"Warm Spots" while swimming in the ocean?

So… what causes a thermocline, and why hot and cold water don`t mix?
I´m througly puzzled. :stuck_out_tongue:

Layers of different temperatures occur frequently in water and in air and I am not so sure why anyone would find it surprising.

Ride a motorcyle in the summer and you can feel very significant temperature changes just in a small valley where the road drops by a few tens of feet.

(damn hamsters)

For the ultimate in warm and cold water mixing in your swimming water, try the Blue Lagoon in Port Antonio, Jamaica.

It’s a freshwater spring right near the beach in which cold springwater and warm seawater constantly mix in a deep Blue Lagoon.

Supposedly Jacque Cousteau couldn’t reach the bottom with conventional SCUBA, it’s over 200 feet deep, and Tom Cruise filmed parts of Cocktail there.

Neat little swirlies and currents abound as the warm saltwater and cold freshwater mix all around you. Swim down ten feet and the temperature drops 20 degrees.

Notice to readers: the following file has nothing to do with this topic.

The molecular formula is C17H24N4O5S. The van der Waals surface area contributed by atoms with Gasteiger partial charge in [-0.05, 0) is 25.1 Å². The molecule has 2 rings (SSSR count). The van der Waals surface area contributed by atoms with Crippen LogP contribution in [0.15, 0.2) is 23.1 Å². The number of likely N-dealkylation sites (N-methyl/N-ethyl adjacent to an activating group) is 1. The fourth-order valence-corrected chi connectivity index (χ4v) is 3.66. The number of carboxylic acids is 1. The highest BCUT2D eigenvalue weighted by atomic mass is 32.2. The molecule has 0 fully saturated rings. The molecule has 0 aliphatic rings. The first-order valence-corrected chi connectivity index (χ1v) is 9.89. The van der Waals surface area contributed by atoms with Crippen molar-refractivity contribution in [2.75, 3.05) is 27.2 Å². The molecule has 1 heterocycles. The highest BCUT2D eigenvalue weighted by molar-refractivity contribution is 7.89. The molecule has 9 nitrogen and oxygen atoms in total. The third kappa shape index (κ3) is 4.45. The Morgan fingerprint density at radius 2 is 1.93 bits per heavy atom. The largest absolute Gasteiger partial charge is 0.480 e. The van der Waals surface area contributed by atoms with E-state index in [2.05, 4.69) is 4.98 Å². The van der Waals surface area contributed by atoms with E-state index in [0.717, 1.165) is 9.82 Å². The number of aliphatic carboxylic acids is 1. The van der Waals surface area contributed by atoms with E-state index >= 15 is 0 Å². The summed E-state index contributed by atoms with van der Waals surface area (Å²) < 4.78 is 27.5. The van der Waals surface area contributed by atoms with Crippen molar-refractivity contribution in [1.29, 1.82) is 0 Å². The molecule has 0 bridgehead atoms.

I guess water with different characteristics (be it temperature, salinity, whatever) just doesn’t mix as easily as most would suspect. An excellent example of this is the “Meeting of the Waters” near Manaus in Brazil, where the black acidic water of the Rio Negro meets the silty brown water of the Rio Solimões, to form the Amazon. The waters don’t mix for miles downstream and a sharp division can be seen. There are some nice pictures of the phenomenon here, and here.

The following site has this to say:

It wouldn’t surprise me if ocean water shows similiar behaviour when it comes to mixing. So, it seems Thaumaturge’s
answer is the simplest and correct one.

By the way, I have experienced the same thing swimming on the beaches of the Outer Banks, as well as the frigid waters of the North Sea.

IIRC from my diving days, the density of water of differing temperatures is different, and that goes to explain at least partly why the differeing temperature waters will not mix.